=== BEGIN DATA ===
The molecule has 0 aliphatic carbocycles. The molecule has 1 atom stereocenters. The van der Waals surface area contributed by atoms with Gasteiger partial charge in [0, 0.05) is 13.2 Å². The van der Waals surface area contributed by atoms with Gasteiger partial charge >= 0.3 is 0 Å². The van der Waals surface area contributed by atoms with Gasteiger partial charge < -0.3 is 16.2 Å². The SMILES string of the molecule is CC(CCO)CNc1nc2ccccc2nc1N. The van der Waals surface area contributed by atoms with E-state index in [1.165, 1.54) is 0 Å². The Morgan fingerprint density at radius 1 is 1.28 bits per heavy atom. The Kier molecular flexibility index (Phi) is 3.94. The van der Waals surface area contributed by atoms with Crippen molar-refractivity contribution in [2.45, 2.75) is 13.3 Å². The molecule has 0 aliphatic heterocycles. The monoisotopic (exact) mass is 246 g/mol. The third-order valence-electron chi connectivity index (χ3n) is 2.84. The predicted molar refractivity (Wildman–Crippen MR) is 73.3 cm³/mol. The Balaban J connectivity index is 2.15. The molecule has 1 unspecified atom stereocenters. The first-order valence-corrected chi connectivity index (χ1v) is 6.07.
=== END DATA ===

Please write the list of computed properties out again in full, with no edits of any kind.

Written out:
The molecule has 0 aliphatic carbocycles. The molecule has 1 atom stereocenters. The van der Waals surface area contributed by atoms with Gasteiger partial charge in [0, 0.05) is 13.2 Å². The van der Waals surface area contributed by atoms with Gasteiger partial charge >= 0.3 is 0 Å². The van der Waals surface area contributed by atoms with Gasteiger partial charge < -0.3 is 16.2 Å². The SMILES string of the molecule is CC(CCO)CNc1nc2ccccc2nc1N. The van der Waals surface area contributed by atoms with E-state index in [1.165, 1.54) is 0 Å². The Morgan fingerprint density at radius 1 is 1.28 bits per heavy atom. The Kier molecular flexibility index (Phi) is 3.94. The van der Waals surface area contributed by atoms with Crippen molar-refractivity contribution in [2.45, 2.75) is 13.3 Å². The molecule has 0 aliphatic heterocycles. The monoisotopic (exact) mass is 246 g/mol. The third-order valence-electron chi connectivity index (χ3n) is 2.84. The predicted molar refractivity (Wildman–Crippen MR) is 73.3 cm³/mol. The Balaban J connectivity index is 2.15. The molecule has 1 unspecified atom stereocenters. The first-order valence-corrected chi connectivity index (χ1v) is 6.07.